One of the best foods from their country, and simplest, is sauerkraut. This is the real Russian "Culture". Learn to make it and teach it to your client, it has the potential to help regain her health.

Try this combo:
(makes about 1 qt)
1 med head Purple cabbage
1/2 lb carrots
1 lg red beet

1/4 bunch parsley (rough chopped)
Juice of 1 lemon
2" square piece of whole lemon peel (minced)
1 T dill (dried)
1 T black pepper (ground)
1 t caraway seeds (whole)
2 T sea salt

Shred the vegetables and massage with the remaining ingredients, press into a glass jar with a loose fitting lid and allow to culture for at least 1 week. Enjoy as a condiment after every meal.

Also make a really rich bone and vegetable broth for a base of a borsht soup, she will love you forever! Remember to use lots of sea vegetables in the broth.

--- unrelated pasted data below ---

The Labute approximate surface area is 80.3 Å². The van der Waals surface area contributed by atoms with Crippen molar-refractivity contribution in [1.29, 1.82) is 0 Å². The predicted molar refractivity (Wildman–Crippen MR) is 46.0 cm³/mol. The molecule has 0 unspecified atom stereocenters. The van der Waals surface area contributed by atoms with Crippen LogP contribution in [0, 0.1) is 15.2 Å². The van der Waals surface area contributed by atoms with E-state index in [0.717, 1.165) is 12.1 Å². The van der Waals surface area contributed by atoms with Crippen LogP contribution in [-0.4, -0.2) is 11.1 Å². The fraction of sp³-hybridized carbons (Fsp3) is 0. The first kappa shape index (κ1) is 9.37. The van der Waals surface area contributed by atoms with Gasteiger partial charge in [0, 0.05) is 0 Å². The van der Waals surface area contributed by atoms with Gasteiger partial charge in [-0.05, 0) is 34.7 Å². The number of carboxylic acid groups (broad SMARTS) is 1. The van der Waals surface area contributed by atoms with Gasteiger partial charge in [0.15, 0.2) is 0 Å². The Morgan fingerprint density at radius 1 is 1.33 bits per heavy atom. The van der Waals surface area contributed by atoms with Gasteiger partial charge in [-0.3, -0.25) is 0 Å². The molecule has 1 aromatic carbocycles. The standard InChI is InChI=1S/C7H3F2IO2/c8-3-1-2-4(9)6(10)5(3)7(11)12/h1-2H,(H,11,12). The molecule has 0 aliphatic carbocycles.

Load up on lots of greens, making sure to lightly steam them to avoid the goitrigenic effect.

Help her to ween off of wheat and pasturized dairy products, which is usually a mainstay in Russian cuisine.

Get her interested in the food process, and have her share some of her favorite recipes, then make them into a healthier version.

Blessings and health,
Jay
Tell me what you eat, and I'll tell you what you will become!

Offline RoseannR

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Re: Healthy Russian Recipes
« Reply #3 on: July 26, 2008, 09:38:46 PM »
Kasha (toasted buckwheat) is extremely healthy and is an essential part of the traditional Russian diet. There are quite a few ways to prepare kasha - both sweet and savory. I like it with butter and salt. Buckwheat is very high in protein and is gluten-free to boot.